of Modern

October 17th, 2003

Dr. Timothy
University of California
at Berkeley
Paleoanthropologist, Dr. Tim White has made significant discoveries of early hominids -- the group of species that includes humans, their direct ancestors and close relatives. He is a professor of integrative biology and co-director of the Laboratory for Human Evolutionary Studies at the University of California, Berkeley. He also is curator of biological anthropology for the Phoebe A. Hearst Museum of Anthropology and a research paleoanthropologist at the Museum of Vertebrate Zoology at Berkeley. White led a team of researchers that discovered a hominid fossil dating back 4.4 million years, among the oldest human ancestors yet identified.

Fellow of the California Academy of Sciences, fellow of the American Association for the Advancement of Science, David S. Ingalls Jr. Award from the Cleveland Museum of Natural History, a member of the National Academy of Sciences and the Distinguished Alumnus of the Year (2000) at the University of California, Riverside.

Man Hunter

What did our earliest ancestors look like? Tim White's discoveries in Ethiopia are filling the gaps in the human family tree. As a boy growing up in Lake Arrowhead, California, in the 1950s, Tim White used to collect obsidian flakes and pottery shards at ancient Indian campsites in the nearby San Bernardino Mountains. (He also amassed a menagerie of lizards and snakes, much to his mother's dismay.) Told by a high school guidance counselor that his dream of studying dinosaurs was unacceptable, White headed to the University of California, Riverside, to major in biology — and eventually anthropology as well. He spent his weekends catching rattlesnakes.

Tim White Essentials: Born: August 24, 1950, Los Angeles, California
Career Highlights: Excavating the Laetoli footprints and finding the Ardipithecus skeleton
In the Field: Breakfast before sunrise. Drive to the day's site. Lunch about noon, nap an hour or so, survey until sunset. Return to camp, shower, eat and stay up until midnight cataloging and cleaning new finds

But he never lost his childhood fascination with prehistory, and today he is one of the world's leading collectors and interpreters of hominid fossils in the grand tradition of the Leakey family, with whom he has cooperated and competed over several decades. Since 1981 he has co-directed a research project in Ethiopia that has pushed back the story of human evolution more than 2 million years, to the moment in prehistory when humans separated from the chimpanzees, our closest kin.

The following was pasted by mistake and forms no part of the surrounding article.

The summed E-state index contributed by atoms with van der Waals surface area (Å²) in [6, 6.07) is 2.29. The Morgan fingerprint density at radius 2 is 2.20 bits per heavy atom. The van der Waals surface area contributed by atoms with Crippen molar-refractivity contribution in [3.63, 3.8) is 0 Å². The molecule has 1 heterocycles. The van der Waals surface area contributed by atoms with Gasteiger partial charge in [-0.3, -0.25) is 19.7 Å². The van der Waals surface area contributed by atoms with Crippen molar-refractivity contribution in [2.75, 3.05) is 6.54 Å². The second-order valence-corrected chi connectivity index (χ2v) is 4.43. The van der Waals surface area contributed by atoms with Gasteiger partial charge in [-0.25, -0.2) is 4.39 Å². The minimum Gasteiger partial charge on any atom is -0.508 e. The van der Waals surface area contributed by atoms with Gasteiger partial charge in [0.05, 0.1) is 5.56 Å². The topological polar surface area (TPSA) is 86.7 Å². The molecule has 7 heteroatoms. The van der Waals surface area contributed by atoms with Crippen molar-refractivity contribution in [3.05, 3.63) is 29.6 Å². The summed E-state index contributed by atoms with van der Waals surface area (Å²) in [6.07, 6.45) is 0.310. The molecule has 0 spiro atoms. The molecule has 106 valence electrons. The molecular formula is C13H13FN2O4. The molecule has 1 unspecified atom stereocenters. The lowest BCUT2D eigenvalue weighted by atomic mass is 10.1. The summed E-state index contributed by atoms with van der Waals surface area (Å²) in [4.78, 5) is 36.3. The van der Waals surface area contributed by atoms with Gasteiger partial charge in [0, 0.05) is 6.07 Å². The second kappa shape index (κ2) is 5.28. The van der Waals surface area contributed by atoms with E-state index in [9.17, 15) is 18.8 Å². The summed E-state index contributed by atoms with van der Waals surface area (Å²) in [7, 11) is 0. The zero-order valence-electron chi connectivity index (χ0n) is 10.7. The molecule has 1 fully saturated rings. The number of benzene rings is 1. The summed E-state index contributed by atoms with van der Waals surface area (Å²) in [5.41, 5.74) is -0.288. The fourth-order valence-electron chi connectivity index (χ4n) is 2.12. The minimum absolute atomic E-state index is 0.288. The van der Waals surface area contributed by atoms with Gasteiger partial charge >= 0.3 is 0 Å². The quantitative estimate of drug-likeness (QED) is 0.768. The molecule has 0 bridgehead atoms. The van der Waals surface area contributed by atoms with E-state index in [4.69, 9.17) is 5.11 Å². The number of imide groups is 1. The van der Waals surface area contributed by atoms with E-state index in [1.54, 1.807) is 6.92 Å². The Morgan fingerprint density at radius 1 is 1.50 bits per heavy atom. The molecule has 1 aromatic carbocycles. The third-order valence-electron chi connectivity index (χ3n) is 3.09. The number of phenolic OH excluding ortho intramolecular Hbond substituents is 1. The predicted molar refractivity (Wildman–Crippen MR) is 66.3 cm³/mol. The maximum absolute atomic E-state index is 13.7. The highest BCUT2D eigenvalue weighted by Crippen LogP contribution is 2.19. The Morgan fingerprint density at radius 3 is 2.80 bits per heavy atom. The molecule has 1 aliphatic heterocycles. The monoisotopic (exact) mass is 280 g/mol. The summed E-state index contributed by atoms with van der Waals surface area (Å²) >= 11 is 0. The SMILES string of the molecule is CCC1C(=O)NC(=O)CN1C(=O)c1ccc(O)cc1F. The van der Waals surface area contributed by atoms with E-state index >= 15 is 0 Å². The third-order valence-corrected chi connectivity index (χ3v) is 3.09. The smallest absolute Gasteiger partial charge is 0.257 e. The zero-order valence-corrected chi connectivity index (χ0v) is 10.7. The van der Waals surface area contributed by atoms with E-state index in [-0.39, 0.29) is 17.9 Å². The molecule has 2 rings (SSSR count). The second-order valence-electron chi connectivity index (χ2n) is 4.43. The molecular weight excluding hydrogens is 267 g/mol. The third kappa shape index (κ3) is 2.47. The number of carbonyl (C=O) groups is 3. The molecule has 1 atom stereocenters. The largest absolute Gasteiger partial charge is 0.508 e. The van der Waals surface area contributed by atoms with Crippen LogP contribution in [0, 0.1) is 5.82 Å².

White was working on his Ph.D. in physical anthropology at the University of Michigan in 1974 when he landed a plum summer job doing fieldwork with Richard Leakey's team at Koobi Fora, Kenya. He spent three seasons there and so impressed his boss that when Mary Leakey needed someone to describe the hominid fossils she had found at Laetoli, Tanzania, her son recommended White. Later, White helped excavate Laetoli's famous trails of hominid footprints.

By age 28, White was ready to redraw the human family tree. He had just joined the faculty at the University of California, Berkeley, where he remains today, and was collaborating with Donald Johanson, the discoverer of the Lucy skeleton. Together they proposed a controversial — but now widely accepted — restructuring of our evolutionary heritage, based on a recently discovered species that the two scientists had named and described. In the early 1990s, White and his colleagues found what was then the oldest known human ancestor, 4.4 million-year-old Ardipithecus ramidus; its bones and teeth provided the first hint that humans began to walk upright in forests, not on the savannah, as most experts believed. Several years later, White and his team unearthed yet another creature, 2.5 million-year-old Australopithecus garhi, which filled a crucial gap in the human lineage and was associated with the earliest evidence of butchering animals.

Meticulous and skeptical to a fault, White often takes years to analyze and publish the results of his fieldwork. (He is still piecing together a ramidus skeleton that was discovered in 1995.) "He's the most exacting person I've ever met," says Kent State anthropologist C. Owen Lovejoy with a sigh. "But that's what has made him so successful. He finds stuff that no one else can find and trains students in ways that no one else does. His energy and devotion are limitless, 24 hours a day."

Ultimately, White says, he would like to be remembered not so much for his discoveries as for the way he made them. "One of the things I'm most proud of is the high-level involvement of Africans in our project because they will carry the knowledge to the next generation," he explains. "I consider these resources — fossils and fossil sites — to be really endangered. They are fragile erosional systems, and the fact is, you get only one shot to do this right. When you work at a site, you alter it forever."